Miss Brill Analysis
Mansfield’s opening scene is one of great natural beauty and enjoyment, expressed through Miss Brill’s description of the park and the weather, but there is an undercurrent of threat, exemplified by the chill in the air. As she sits and listens to the band, Miss Brill feels a little sadness, which tempers her joy at the beautiful day and her enjoyment of the music and people-watching in the park.
Miss Brill cheerfully attempts to overcome the feeling of sadness, to live in the moment and fully enjoy the day, yet clues to her lonely and bare existence creep into the narrative at several points. For example, Miss Brill exposes the emptiness of her own life when she expends so much emotion on the English woman she remembers discussing spectacles with her husband. Why should Miss Brill care whether the woman gets spectacles or not, or whether she appreciates her kind and patient husband? Her own life must be very empty for her to be so preoccupied with the lives of strangers.
This preoccupation with the intimate lives of the strangers surrounding her continues, as Miss Brill observes the woman in the ermine toque talking with the man in gray. The reader cannot help but compare the woman in the ermine toque with Miss Brill. Both are older women wearing faded furs; both are pretending that their lives are gayer and brighter than they are. The rejection of the woman in the ermine toque upsets Miss Brill; she calls the man “The Brute” (2). This rejection foreshadows Miss Brill’s own rejection later in the story.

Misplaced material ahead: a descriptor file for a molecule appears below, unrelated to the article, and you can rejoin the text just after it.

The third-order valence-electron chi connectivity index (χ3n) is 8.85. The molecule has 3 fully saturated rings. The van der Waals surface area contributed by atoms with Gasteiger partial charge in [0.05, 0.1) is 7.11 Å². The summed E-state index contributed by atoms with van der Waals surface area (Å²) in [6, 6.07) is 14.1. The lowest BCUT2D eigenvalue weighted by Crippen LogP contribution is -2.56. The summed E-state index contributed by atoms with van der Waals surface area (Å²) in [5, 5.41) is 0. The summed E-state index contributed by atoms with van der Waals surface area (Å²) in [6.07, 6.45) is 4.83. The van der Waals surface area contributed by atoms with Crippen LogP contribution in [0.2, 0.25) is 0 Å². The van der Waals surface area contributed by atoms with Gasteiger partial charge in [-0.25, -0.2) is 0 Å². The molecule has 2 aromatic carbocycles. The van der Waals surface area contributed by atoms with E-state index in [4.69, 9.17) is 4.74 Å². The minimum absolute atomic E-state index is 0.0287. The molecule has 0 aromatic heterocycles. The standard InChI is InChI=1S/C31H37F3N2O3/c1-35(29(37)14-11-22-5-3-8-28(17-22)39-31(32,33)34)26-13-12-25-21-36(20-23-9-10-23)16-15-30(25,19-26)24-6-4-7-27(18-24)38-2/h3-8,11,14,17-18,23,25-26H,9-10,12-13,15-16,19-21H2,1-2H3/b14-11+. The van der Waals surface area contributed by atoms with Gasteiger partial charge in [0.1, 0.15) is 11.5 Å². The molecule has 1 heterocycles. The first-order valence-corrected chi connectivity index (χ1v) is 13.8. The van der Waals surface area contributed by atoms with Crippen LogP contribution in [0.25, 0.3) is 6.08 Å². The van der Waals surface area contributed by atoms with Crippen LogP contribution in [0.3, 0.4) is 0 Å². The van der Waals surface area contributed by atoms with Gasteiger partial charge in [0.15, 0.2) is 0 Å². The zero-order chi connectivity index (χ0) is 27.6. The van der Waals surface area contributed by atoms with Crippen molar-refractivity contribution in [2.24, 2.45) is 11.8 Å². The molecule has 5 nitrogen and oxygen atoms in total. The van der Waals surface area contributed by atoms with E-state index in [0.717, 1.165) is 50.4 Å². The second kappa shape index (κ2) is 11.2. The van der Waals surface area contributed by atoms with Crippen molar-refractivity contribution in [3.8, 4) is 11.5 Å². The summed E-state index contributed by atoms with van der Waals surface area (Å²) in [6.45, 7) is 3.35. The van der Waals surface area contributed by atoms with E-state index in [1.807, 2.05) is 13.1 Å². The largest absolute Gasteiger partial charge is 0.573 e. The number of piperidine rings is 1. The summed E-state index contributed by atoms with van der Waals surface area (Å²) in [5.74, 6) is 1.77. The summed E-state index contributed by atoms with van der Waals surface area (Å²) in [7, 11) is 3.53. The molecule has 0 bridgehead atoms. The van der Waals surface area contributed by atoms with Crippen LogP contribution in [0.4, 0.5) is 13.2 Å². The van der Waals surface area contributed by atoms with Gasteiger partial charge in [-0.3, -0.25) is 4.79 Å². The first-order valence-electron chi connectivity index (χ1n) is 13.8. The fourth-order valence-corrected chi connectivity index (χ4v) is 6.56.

Despite these small shadows on her day, Miss Brill continues her reverie, imagining herself as part of the play being staged before her. Through the analogy of the play, she feels connected to the people in the park and feels that she has an important role in the ongoing drama. In fact, she imagines herself as an actress, and thinks about telling her invalid client that she has been an actress for a long time. She allows herself to go even further, imagining all of the people…